Judge to decide if knife is admissible in Barbour case
SUNBURY - A Northumberland County judge is mulling legal arguments to determine if the knife Miranda Barbour confessed to using to stab a Port Trevorton man to death will be admitted as evidence during her capital murder trial.
The defense and prosecution questioned two police officers and a former roommate of Barbour's about the residence where she lived with her co-defendant husband, Elytte Barbour.
Both are facing trial for the Nov. 11 murder of Troy LaFerrara.
Edward Greco, Northumberland County chief public defender, has motioned that the incorrect listing on a search warrant of the address of the Barbour's home makes the warrant invalid. As a result, Greco believes the alleged murder weapon should be barred as evidence.
The Barbours lived at 101 N. Water St., a two-story white home. That's where the warrant was served and the knife found hidden in the attic, tucked into insulation inside a wall. However, the address on the warrant was listed three times as 101 N. Market St., a three-story yellow brick home. Both addresses were listed in the affidavit used to acquire the warrant, and photos of both homes were displayed in court.
Sunbury Cpl. Jamie Quinn and Detective Travis Bremigen both testified in court Tuesday that they were unaware how the error occurred and who made it. Quinn said a team of at least three city police officers had worked on 18 separate warrants and eight court orders.
"It was just a mistake, a typo we didn't catch," she said.
However, Bremigen said he was at the home on six separate occasions and would not have mixed them up in the process of serving the warrant. He recounted each visit, culminating with the Dec. 9 service of the warrant.
Lessee welcomed officers
Elytte told officers where the alleged murder weapon was located on the Friday prior. Police obtained the warrant the following Monday. Bremigen said he was aware of the error prior to executing the warrant.
"I went to that residence because that was the residence where Mr. and Mrs. Barbour lived," he said.
Valerie Spring, the lessee of 101 N. Water St. and former roommate of the Barbours, testified that she told police officers to come to a rear door at the house. She didn't use the front door where the address numbers are hung.
She said police officers had consent to search the property, warrant or no warrant.
"I told them specifically that they didn't need a warrant and could come into my house at any time," Spring said.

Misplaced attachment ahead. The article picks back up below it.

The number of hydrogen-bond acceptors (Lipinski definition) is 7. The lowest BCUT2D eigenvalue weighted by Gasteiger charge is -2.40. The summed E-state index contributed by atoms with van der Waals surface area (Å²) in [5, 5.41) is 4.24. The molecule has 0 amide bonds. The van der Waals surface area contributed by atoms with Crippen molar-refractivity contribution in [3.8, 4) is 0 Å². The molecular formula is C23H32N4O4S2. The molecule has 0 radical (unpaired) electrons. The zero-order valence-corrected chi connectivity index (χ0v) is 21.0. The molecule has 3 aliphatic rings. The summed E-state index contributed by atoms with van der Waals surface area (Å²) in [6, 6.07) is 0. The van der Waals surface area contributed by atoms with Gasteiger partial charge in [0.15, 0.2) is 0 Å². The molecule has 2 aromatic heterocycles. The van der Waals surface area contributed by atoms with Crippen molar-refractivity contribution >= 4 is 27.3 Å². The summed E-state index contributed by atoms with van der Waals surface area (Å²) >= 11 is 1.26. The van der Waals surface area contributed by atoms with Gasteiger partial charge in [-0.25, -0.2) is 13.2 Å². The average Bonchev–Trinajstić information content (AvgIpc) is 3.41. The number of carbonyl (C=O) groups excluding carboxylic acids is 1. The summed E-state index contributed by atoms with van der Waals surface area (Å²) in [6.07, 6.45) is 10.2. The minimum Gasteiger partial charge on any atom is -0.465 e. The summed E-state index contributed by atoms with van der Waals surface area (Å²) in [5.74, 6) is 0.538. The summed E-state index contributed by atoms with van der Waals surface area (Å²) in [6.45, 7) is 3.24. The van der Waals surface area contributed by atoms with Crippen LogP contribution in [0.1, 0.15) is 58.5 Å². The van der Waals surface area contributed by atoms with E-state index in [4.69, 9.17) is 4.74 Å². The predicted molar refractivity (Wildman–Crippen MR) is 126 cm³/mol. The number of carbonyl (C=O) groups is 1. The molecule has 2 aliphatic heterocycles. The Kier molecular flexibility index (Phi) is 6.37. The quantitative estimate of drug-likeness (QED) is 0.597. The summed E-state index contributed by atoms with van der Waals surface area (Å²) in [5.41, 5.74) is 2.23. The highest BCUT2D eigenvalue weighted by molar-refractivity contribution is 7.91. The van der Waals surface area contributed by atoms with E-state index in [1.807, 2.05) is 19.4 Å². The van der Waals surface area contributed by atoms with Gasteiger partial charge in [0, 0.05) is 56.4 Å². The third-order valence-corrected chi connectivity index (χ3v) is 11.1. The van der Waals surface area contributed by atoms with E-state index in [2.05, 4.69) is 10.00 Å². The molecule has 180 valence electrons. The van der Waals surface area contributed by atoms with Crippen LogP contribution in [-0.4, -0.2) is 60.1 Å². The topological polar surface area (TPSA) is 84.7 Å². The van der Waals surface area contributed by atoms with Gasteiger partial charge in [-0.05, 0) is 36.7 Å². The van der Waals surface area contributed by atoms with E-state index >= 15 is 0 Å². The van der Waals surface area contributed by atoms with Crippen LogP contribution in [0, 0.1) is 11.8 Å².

Spring had trouble recalling if officers showed her the front page of a "closed" search warrant upon arrival, but said she definitely saw it after the search concluded.
It had been speculated that Miranda may had testified Tuesday, but Greco ruled that out at the onset of the hearing when he said the defense would not be calling any witnesses.
A legal brief from the defense on the matter is due June 24, and a reply from the prosecution is due July 9. The matter of appointing a forensic pathologist for the defense will also be considered.
Briefs had been submitted in the defense's motion to suppress Miranda's confession made to law enforcement. She had requested legal counsel several times before confessing, but her request was not met. A hearing had been held last month regarding the confession, and a ruling is expected by the end of June, according to Northumberland County Judge Charles H. Saylor.
During a five-minute hearing for Elytte Barbour Tuesday afternoon, defense attorney James Best decided not to pursue the dismissal of the robbery and criminal conspiracy charges against his client based on Saylor's ruling last month that allows the commonwealth to pursue the death penalty against Miranda Barbour because it proved there is enough evidence to support aggravating circumstances in the case.
Since Best believes the cases will be consolidated, he felt it was a moot point to argue the aggravating circumstances.
In January, Rosini filed a "notice of aggravating circumstances" that would permit jury members to impose the death penalty if they unanimously find that aggravating circumstances outweigh any mitigating circumstances. He previously said aggravating circumstances include torture and the fact that a felony offense of robbery was allegedly committed during the killing. His contention was challenged by Greco, but Saylor later ruled in favor of the commonwealth.
"We plan to proceed to trial," Best said.
Rosini reserved comment after the brief hearing.
The commonwealth filed a notice to consolidate the cases shortly after the charges were filed against both defendants. Greco has since filed numerous motions, including one to sever the cases so Miranda and Elytte Barbour could have separate trials. Saylor has not yet ruled on the motion to sever.
Best doesn't oppose consolidating the cases into one trial.
Attorneys in the case don't expect a trial to begin until next year.
Saylor deferred ruling on Best's request to hire a private investigator.